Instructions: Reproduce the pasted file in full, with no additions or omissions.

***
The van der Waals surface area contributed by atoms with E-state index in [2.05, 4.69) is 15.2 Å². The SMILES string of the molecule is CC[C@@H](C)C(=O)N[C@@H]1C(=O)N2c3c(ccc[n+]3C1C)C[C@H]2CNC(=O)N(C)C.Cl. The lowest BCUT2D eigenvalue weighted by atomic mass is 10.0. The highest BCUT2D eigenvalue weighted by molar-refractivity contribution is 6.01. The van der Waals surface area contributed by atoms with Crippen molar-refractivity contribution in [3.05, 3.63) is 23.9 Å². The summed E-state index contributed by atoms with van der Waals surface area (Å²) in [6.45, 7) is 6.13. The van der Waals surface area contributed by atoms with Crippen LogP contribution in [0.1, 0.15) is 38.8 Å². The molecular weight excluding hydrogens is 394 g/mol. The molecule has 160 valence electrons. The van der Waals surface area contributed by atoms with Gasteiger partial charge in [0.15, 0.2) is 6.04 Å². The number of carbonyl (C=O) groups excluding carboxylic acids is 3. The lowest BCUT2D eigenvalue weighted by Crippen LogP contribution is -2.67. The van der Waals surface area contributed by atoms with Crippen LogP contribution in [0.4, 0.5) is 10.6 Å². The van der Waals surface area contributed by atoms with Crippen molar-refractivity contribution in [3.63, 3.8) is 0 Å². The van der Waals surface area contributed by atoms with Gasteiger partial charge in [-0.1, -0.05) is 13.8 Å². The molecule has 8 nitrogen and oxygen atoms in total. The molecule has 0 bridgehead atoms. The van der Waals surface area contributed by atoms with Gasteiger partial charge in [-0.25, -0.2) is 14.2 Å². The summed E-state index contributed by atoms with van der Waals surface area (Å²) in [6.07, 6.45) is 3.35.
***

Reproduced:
The van der Waals surface area contributed by atoms with E-state index in [2.05, 4.69) is 15.2 Å². The SMILES string of the molecule is CC[C@@H](C)C(=O)N[C@@H]1C(=O)N2c3c(ccc[n+]3C1C)C[C@H]2CNC(=O)N(C)C.Cl. The lowest BCUT2D eigenvalue weighted by atomic mass is 10.0. The highest BCUT2D eigenvalue weighted by molar-refractivity contribution is 6.01. The van der Waals surface area contributed by atoms with Crippen molar-refractivity contribution in [3.05, 3.63) is 23.9 Å². The summed E-state index contributed by atoms with van der Waals surface area (Å²) in [6.45, 7) is 6.13. The van der Waals surface area contributed by atoms with Crippen LogP contribution in [0.1, 0.15) is 38.8 Å². The molecular weight excluding hydrogens is 394 g/mol. The molecule has 160 valence electrons. The van der Waals surface area contributed by atoms with Gasteiger partial charge in [0.15, 0.2) is 6.04 Å². The number of carbonyl (C=O) groups excluding carboxylic acids is 3. The lowest BCUT2D eigenvalue weighted by Crippen LogP contribution is -2.67. The van der Waals surface area contributed by atoms with Crippen LogP contribution in [0.4, 0.5) is 10.6 Å². The van der Waals surface area contributed by atoms with Crippen molar-refractivity contribution in [3.63, 3.8) is 0 Å². The van der Waals surface area contributed by atoms with Gasteiger partial charge in [-0.1, -0.05) is 13.8 Å². The molecule has 8 nitrogen and oxygen atoms in total. The molecule has 0 bridgehead atoms. The van der Waals surface area contributed by atoms with Gasteiger partial charge in [-0.25, -0.2) is 14.2 Å². The summed E-state index contributed by atoms with van der Waals surface area (Å²) in [6.07, 6.45) is 3.35.